This model was converted to NetLogo as part of the projects: PARTICIPATORY SIMULATIONS: NETWORK-BASED DESIGN FOR SYSTEMS LEARNING IN CLASSROOMS and/or INTEGRATED SIMULATION AND MODELING ENVIRONMENT. The project gratefully acknowledges the support of the National Science Foundation (REPP & ROLE programs) -- grant numbers REC #9814682 and REC-0126227. Converted from StarLogoT to NetLogo, 2001.

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globals [
  group-sites    ;; agentset of patches where groups are located
  boring-groups  ;; how many groups are currently single-sex

turtles-own [
  happy?         ;; true or false

to setup
  set group-sites patches with [group-site?]
  set-default-shape turtles "person"
  create-turtles number [
    choose-sex                   ;; become a man or a woman
    set size 3                   ;; be easier to see
    set my-group-site one-of group-sites
    move-to my-group-site
  ask turtles [ update-happiness ]
  ask turtles [ spread-out-vertically ]

to go
  if all? turtles [happy?]
    [ stop ]  ;; stop the simulation if everyone is happy
  ask turtles [ move-to my-group-site ]  ;; put all people back to their group sites
  ask turtles [ update-happiness ]
  ask turtles [ leave-if-unhappy ]
  ask turtles [
    set my-group-site patch-here

to update-happiness  ;; turtle procedure
  let total count turtles-here
  let same count turtles-here with [heading = [heading] of myself]
  let opposite (total - same)
  ;; you are happy if the proportion of people of the opposite sex
  ;; does not exceed your tolerance
  set happy? ((opposite / total) <= (tolerance / 100)) and (total >= 3) and (total <= 20)

    ;; Women
  if happy? and (heading = 180)
  [set color 16]
  if not happy? and (heading = 180)
  [set color 117]

  ;; Men
  if happy? and (heading = 0)
  [set color 96]
  if not happy? and (heading = 0)
  [set color 57]

to leave-if-unhappy  ;; turtle procedure
  if not happy? [
    set heading one-of [90 270]  ;; randomly face right or left
    fd 1                         ;; leave old group

to find-new-groups
  display   ;; force display update so we see animation
  let malcontents turtles with [not member? patch-here group-sites]
  if not any? malcontents [ stop ]
  ask malcontents [ fd 1 ]

to-report group-site?  ;; patch procedure
  ;; if your pycor is 0 and your pxcor is where a group should be located,
  ;; then you're a group site.
  ;; In this model (0,0) is near the right edge, so pxcor is usually
  ;; negative.
  ;; first figure out how many patches apart the groups will be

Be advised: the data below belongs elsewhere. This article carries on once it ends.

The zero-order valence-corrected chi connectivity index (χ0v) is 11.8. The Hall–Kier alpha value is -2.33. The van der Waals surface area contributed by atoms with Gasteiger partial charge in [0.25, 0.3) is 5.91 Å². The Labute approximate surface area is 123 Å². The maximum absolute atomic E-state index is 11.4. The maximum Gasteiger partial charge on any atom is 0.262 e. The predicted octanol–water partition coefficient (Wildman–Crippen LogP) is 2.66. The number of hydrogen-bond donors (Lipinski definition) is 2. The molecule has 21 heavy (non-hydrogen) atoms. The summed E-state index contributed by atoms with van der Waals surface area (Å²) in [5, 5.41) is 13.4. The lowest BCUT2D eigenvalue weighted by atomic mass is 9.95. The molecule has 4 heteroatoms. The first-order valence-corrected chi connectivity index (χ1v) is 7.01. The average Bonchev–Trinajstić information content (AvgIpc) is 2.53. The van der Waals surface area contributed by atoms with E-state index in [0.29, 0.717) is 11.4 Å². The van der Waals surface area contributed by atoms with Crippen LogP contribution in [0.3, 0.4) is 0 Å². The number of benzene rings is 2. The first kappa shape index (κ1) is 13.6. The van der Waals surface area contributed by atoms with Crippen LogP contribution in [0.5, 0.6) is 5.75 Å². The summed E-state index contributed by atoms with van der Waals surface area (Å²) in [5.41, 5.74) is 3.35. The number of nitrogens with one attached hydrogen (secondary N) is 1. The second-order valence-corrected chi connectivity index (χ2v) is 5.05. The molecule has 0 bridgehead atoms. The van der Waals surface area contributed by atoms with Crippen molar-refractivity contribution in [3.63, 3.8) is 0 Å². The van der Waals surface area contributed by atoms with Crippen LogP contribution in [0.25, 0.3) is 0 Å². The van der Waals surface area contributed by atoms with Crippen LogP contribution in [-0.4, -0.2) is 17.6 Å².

let group-interval floor (world-width / num-groups)
    ;; all group sites are in the middle row
    (pycor = 0) and
    ;; leave a right margin of one patch, for legibility
    (pxcor <= 0) and
    ;; the distance between groups must divide evenly into
    ;; our pxcor
    (pxcor mod group-interval = 0) and
    ;; finally, make sure we don't wind up with too many groups
    (floor ((- pxcor) / group-interval) < num-groups)

to spread-out-vertically  ;; turtle procedure
  if (color = 16) or (color = 117)
    [ set heading 180 ]  ;; face south
  if (color = 96) or (color = 57)
    [ set heading   0 ]  ;; face north
  fd 4                   ;; leave a gap
  while [any? other turtles-here] [
    if-else can-move? 2 [
      fd 1
    [ ;; else, if we reached the edge of the screen
      set xcor xcor - 1  ;; take a step to the left
      set ycor 0         ;; and move to the base a new stack
      fd 4

to count-boring-groups
  ask group-sites [
    ifelse boring?
      [ set plabel-color gray  ]
      [ set plabel-color white ]
  set boring-groups count group-sites with [plabel-color = gray]

to-report boring?  ;; patch procedure
  ;; To see whether this group is single sex, we collect the colors
  ;; of the turtles into a list, then remove all the duplicates
  ;; from the list.  If the result is a list with exactly one color
  ;; in it, then the group is single sex.
  report length remove-duplicates ([color] of turtles-here) = 1

to update-labels
  ask group-sites [ set plabel count turtles-here ]

;;; color procedures

;; Blue represents male, pink represents female. No stereotypes are meant
;; to be promoted. Simply change the colors right here if you'd like.

to choose-sex  ;; turtle procedure
  set heading one-of [180 0]

to-report woman?  ;; turtle procedure
  report heading = 180

; Copyright 1997 Uri Wilensky.
; See Info tab for full copyright and license.

There is only one version of this model, created 6 months ago by Kaylin Ervay.